"Francofonia" is the story of two remarkable men, Louvre director Jacques Jaujard and Nazi Occupation officer Count Franziskus Wolff-Metternich - enemies then collaborators - whose alliance would be the driving force behind the preservation of museum treasures. From the master director of 'Faust' and 'Russian Ark' comes a fascinating exploration of the relationship between art and power, the Louvre Museum as a living example of civilization, and what art tells us about ourselves even in the midst of one of the bloodiest conflicts the world has ever seen.
Aleksandr Sokurov, the Russian director best known for his monumental feat in which he made a 100 minute-long film by employing only a single shot (the longest one till date), now puts his talents to work toward Francofonia – a highly stylized documentary depicting Louvre during the reign of a certain National-socialist movement, better known as Nazism. In it, Sokurov ventures deep in history with a single mission in mind: to deconstruct the meaning behind art; moreover why humans take the time to chisel rocks and throw various colors at a white surface with a somewhat moot intention. Is there something behind all that fuss?
As opposed to Russian Ark, Francofonia is more subjective an experience, clearly showcasing the director’s innovative cinematographic touches via scenes that encircle the whole Louvre in all its glory, the shiny works of art that individually all tell a different story, and together make a collective structure not only of the themes they explore – but the institution in which they happen to prevail during turbulent WWII times.
No all is masterful however. Sokurov’s aptness to cut things short in the middle of an ongoing scene casts a presumptuous shadow over an otherwise harmoniously edited piece. At times, it may come off as amateurish, but I don’t think Sokurov doesn’t know what he’s doing. Still, it’s worthy of notice since everything else, reminiscing a folklore motif of a lavish jigsaw, falls perfectly in place.
And this goes to say without imploring the critique of capitalism, which Sokurov so happily manipulates.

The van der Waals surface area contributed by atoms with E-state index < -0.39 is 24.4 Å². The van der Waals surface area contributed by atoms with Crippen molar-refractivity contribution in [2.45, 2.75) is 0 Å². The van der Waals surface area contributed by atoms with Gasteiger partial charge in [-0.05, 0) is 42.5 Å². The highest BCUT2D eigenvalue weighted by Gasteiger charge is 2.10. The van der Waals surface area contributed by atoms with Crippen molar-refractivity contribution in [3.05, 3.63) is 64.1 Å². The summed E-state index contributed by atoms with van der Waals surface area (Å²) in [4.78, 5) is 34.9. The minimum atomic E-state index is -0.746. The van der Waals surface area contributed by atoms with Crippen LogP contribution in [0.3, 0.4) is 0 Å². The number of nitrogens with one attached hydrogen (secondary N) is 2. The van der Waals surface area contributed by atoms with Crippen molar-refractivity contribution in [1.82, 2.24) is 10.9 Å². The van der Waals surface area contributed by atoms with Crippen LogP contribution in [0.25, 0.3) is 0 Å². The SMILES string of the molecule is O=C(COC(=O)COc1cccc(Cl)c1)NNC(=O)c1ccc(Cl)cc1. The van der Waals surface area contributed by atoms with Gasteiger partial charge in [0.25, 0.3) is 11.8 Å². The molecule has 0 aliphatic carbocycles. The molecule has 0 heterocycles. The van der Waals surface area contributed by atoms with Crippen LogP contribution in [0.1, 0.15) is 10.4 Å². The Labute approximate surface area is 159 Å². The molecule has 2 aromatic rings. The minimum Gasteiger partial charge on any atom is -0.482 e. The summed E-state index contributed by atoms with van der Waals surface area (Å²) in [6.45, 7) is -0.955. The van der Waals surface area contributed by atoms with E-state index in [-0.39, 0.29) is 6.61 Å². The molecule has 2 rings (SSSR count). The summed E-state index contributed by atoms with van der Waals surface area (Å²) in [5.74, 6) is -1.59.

Whilst unfolding Francofonia’s narrative threads, it becomes clear what the film’s overall message is all about: steering clear off dictatorial rules, bad governing and politicizing that which we all refer to as ‘Art’. This goes both ways: the sole birth of Louvre as a cultural icon is steeped in Napoleon’s inclination to steal works of art and ship them back to his homeland. In some cases, Hitler’s intentions may have been the same, with a slight variance based on the fact that his plan had failed.
Francofonia is full with stylistic alternatives that stand defiant against contemporary cinema on several different hierarchical levels: telling of a story, completing a story-arc in a segment/scene, travelling through time via aesthetics and re-telling of historical events through the mounts of seemingly insignificant characters among others. What this does is deepen the conflict between the museum curator (a freedom-like figure) and the Nazi Lieutenant (the oppressing force).
Meanwhile, during everything that’s going on inside the Louvre, Sokurov chooses to cut his own movie’s structure by interpolating ‘false’ historical footage that shows how lowly art is treated in the hands of those who do not understand it. Is it really necessary asks Sokurov, both himself and the audience on the other side of the screen.
At long last, Francofonia is breathtakingly complex a history lesson, telling a noteworthy story of the power of art and the consequences its possible congestion brings upon everybody.